Africa: World Environment Day

Photo: UNEP
A photograph taken during United Nations Environment Programme research into oil industry pollution in the Niger Delta (file photo).
press release

Geneva - Ahead of World Environment Day on 5 June, an independent UN expert has urged States to beat air pollution to fulfill their human rights obligations.

"Air pollution is a silent, invisible and prolific killer that is responsible for the premature death of 7 million people each year, disproportionately affecting women, children and poor communities," said David Boyd, the Special Rapporteur on human rights and the environment.

"Failing to ensure clean air constitutes a violation of the rights to life, health and well-being, as well as the right to live in a healthy environment. States must take urgent action to improve air quality to fulfill their human rights obligations."

Boyd said clean air is a core component of the right to a healthy environment, together with clean water and adequate sanitation, healthy and sustainably produced food, non-toxic environment, healthy biodiversity and a safe climate.

"The right to a healthy environment is fundamental to human well-being and is legally recognised by over 150 States at the national and regional levels. It should be globally reaffirmed to ensure the enjoyment of this right by everyone, everywhere while upholding the human rights principles of universality and non-discrimination.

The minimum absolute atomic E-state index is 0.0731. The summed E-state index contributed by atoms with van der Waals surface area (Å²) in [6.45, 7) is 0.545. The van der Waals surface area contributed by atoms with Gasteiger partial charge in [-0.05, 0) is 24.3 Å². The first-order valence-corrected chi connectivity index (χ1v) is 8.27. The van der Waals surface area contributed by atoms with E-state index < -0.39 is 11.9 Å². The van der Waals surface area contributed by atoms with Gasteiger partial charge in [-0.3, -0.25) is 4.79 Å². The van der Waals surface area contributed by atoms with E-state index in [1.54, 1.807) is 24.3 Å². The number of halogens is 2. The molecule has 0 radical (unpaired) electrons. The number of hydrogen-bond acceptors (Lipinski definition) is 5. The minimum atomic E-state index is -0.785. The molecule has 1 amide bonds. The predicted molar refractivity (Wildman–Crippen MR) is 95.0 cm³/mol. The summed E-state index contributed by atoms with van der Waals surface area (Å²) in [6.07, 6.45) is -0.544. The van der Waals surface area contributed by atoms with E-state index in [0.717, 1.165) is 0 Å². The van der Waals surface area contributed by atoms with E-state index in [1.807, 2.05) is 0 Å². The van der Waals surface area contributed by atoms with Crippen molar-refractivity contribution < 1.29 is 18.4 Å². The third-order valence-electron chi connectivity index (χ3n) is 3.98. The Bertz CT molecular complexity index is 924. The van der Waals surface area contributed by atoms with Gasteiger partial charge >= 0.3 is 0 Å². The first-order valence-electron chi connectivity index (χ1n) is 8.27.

"There are numerous success stories of drastically reducing air pollution from across the world including China, who is hosting World Environment Day this year. These stories prove that air pollution is a preventable problem."

He reiterated seven key steps from his recent UN Human Rights Council report that States must take:

  • monitor air quality and impacts on human health;
  • assess sources of air pollution;
  • make information publicly available, including public health advisories;
  • establish air quality legislation, regulations, standards and policies;
  • develop air quality action plans at the local, national and, if necessary, regional levels;
  • implement the air quality action plan and enforce the standards;
  • and evaluate progress and, if necessary, strengthen the plan to ensure that the standards are met.

"In celebration of World Environment Day, I urge States to take bold action to beat air pollution, improve health, address climate change and fulfill their human rights obligations," the expert said.

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